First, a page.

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Define $C^\infty (M)_x := \{ (U,f) | x \in U $ open $ , f \in C^\infty (U) \} / \sim $ where $M$ is a manifold and $(U,f) \sim (V,g)$ if $\exists W$ open, $x \in W$ such that $W \subset V \cap U$ and $f|_W = g|_W$.

This is a ring with the following operations: $[(U,f)] + [(V,g)] := [(U \cap V, f + g)]$ and $[(U,f)]\cdot [(V,g)]:= [(U \cap V, fg)]$.

I'm trying to understand what multiplicative inverses look like, i.e. if I have $[(U, f)]$ then I want to show that there exists an open set $V$ containing $x$ such that $\frac{1}{f}$ is smooth on $V$.

Is this right? And can someone explain to me how I can show this? Many thanks for your help.

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Hint: a multiplicative inverse of $[(U,f)]$ exists iff $f$ does not vanish at $x$. –  Sebastian Oct 5 '11 at 8:21
@Sebastian: why is that? $f$ and $\frac{1}{f}$ have to be smooth so in particular continuous. Wouldn't that mean that $f$ has to be non-zero on entire $U$ for $(U,f)$? –  Rudy the Reindeer Oct 6 '11 at 7:55
The argument roughly goes like this: Let $[(U,f)]$ s.t. $f$ does not vanish at $x$, then by continuity, there is an open neighbourhood $V$ of $x$, contained in $U$ where this doesn't happen. By definition, we have $[(U,f)] = [(V,f)]$. Now, $[(V,1/f)]$ is an element of our ring, as $V$ is an open neighbourhood of $x$ and $1/f$ is smooth. We clearly have that $[(V,f)] \cdot [(V,1/f)] = [(V,1)] = 1$. –  Sebastian Oct 6 '11 at 9:59

1 Answer 1

up vote 8 down vote accepted

There are two rings involved in your question:

1) The ring you described, which should actually be denoted $\mathcal C^\infty_{M,x}$
2) The ring $\mathcal C^\infty(M)_{\frak m}$, described as follows. Call $\frak m$ the ideal in $\mathcal C^\infty(M)$ consisting of global functions zero at $x$, that is ${\frak m}=\lbrace f\in \mathcal C^\infty(M): f(x)=0\rbrace$. This is a maximal ideal in $\mathcal C^\infty(M)$, and you can localize $\mathcal C^\infty(M)$ at this ideal to get $\mathcal C^\infty(M)_{\frak m}$. The elements of this localized ring are formal fractions $f/g$ with $f,g\in C^\infty(M)$ and $g(x)\neq 0$ . Beware that these formal fractions are by no stretch of the imagination interpretable as functions on $M$ , since $g$ might very well vanish outside, say, the interval $(x-1,x+1)$ !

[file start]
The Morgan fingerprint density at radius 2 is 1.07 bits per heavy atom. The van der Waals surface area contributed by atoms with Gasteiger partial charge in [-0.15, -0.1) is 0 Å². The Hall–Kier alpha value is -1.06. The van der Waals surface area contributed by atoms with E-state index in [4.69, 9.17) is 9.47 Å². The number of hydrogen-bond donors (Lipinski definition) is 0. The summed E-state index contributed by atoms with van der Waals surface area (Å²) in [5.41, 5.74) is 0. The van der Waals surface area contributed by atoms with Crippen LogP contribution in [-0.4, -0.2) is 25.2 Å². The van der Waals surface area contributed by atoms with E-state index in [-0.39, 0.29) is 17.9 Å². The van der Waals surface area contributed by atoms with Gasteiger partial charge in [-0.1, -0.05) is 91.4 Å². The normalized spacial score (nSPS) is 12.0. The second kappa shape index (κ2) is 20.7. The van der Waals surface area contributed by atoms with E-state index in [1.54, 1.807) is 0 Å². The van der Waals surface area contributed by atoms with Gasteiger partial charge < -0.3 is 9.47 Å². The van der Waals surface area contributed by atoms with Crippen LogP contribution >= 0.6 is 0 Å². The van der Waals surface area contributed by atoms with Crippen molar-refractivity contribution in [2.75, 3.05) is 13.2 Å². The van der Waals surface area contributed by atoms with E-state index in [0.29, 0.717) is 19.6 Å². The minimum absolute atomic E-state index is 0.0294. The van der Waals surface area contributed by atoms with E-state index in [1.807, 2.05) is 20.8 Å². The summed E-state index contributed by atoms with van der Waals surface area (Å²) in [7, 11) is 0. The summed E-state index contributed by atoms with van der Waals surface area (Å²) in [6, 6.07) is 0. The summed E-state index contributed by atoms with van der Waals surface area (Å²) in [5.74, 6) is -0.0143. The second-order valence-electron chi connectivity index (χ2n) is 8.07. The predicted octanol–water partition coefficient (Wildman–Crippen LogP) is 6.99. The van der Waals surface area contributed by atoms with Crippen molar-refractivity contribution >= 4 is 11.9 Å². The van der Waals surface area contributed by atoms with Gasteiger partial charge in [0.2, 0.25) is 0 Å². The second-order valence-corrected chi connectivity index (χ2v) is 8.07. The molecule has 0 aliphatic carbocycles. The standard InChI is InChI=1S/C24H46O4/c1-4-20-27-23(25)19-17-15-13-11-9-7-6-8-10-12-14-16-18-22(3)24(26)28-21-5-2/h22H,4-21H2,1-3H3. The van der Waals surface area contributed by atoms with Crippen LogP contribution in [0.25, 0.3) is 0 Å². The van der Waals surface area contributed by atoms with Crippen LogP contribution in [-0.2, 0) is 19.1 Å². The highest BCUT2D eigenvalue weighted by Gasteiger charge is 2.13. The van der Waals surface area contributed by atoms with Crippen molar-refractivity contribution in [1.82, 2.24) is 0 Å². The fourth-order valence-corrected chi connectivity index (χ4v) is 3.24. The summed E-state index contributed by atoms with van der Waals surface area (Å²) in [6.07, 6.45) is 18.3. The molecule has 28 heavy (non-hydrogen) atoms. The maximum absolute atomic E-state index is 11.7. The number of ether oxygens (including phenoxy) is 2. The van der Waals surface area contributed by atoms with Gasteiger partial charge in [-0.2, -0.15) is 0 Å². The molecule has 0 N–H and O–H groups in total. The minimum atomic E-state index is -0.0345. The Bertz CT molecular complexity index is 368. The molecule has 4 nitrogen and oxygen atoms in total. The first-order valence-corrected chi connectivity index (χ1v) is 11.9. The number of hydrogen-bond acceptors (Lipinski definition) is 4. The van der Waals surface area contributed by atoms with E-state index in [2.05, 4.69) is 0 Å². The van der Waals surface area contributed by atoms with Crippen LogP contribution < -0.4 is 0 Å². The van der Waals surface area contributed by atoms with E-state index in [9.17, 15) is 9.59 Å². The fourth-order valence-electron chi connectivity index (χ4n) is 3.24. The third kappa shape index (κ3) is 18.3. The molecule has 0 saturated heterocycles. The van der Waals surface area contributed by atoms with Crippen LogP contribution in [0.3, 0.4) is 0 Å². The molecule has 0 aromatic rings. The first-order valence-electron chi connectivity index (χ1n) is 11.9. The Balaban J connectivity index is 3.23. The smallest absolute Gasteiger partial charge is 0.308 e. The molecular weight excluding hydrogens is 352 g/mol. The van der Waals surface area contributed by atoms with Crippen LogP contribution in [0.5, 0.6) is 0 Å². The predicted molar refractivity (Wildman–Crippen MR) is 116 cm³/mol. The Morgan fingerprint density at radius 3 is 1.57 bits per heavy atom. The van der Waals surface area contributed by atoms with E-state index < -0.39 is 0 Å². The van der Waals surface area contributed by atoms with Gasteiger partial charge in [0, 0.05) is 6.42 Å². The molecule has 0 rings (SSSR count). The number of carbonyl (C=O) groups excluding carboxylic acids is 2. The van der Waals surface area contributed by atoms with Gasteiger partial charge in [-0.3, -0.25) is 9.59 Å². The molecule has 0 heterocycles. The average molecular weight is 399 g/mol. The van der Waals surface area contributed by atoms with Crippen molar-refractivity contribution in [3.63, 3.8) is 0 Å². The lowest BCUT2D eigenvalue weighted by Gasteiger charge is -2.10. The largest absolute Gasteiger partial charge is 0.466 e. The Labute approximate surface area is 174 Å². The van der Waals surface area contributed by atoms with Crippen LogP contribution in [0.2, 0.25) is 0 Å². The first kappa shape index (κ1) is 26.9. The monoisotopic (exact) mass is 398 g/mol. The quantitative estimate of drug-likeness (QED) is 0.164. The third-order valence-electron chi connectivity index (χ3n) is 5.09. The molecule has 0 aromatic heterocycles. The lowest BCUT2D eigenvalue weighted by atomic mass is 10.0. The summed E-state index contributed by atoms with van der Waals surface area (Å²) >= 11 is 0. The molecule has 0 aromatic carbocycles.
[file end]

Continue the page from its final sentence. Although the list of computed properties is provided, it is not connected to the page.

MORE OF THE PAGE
There is a canonical ring morphism $\mathcal C^\infty(M)_{\frak m} \to \mathcal C^\infty_{M,x}$ and the strange, perhaps underappreciated, result is that it is an isomorphism.

To answer your question:
1) In the first incarnation an invertible element is a germ $[(U,h)]$ with $h(x)\neq o$ and its inverse is $[(U',1/h)]$, where $U'\subset U$ is a neighbourhood of $x$ on which $h$ has no zero.
2) In the second incarnation an invertible element of $\mathcal C^\infty(M)_{\frak m}$ is a fraction of the form $f/g$ with $f(x)\neq 0$ (in addition to $g(x)\neq 0$, of course), and its inverse is $g/f$.

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Dear Georges, I don't understand what you are hinting at in point 1) because I've never seen the notation $C^{\infty}_{M,x}$. Could you be so kind as to add some elucidation for the uninformed? Best wishes, Theo –  t.b. Oct 5 '11 at 12:17
Dear Theo, the notation $\mathcal O_{X,x}$ is standard to denote the local ring at $x\in X$ of the locally ringed space $(X, \mathcal O_X)$. It is systematically used in algebraic geometry and in complex holomorphic geometry . If the locally ringed space is the manifold $(M, \mathcal C^\infty_M)$, then its local ring at $x$ will logically be denoted $\mathcal C^\infty _{M,x}$. However, since a mathematician of your calibre asks the question, it is proof that this point of view is not widespread in differential topology/geometry.(To be continued) . –  Georges Elencwajg Oct 5 '11 at 13:00
(Continued) The reason being probably that sheaf theory is only moderately used in this domain of mathematics. Anyway thanks a lot for alerting me to that obscurity in my answer, of which I was completely unaware: a case of professional deformation, or more bluntly of provincialism! –  Georges Elencwajg Oct 5 '11 at 13:04
Dear @Pierre-Yves, thanks a lot for alerting t.b.. It was very kind of you to make it your business and I'm very grateful for this friendly action. –  Georges Elencwajg Oct 5 '11 at 14:07
Dear @Matt, just take $U'=\lbrace y\in U:h(y)\neq0\rbrace$. This will be an open subset of $U$ (since $h$ is continuous) and will contain $x$, since $h(x)\neq 0$ by hypothesis. –  Georges Elencwajg Oct 6 '11 at 9:29

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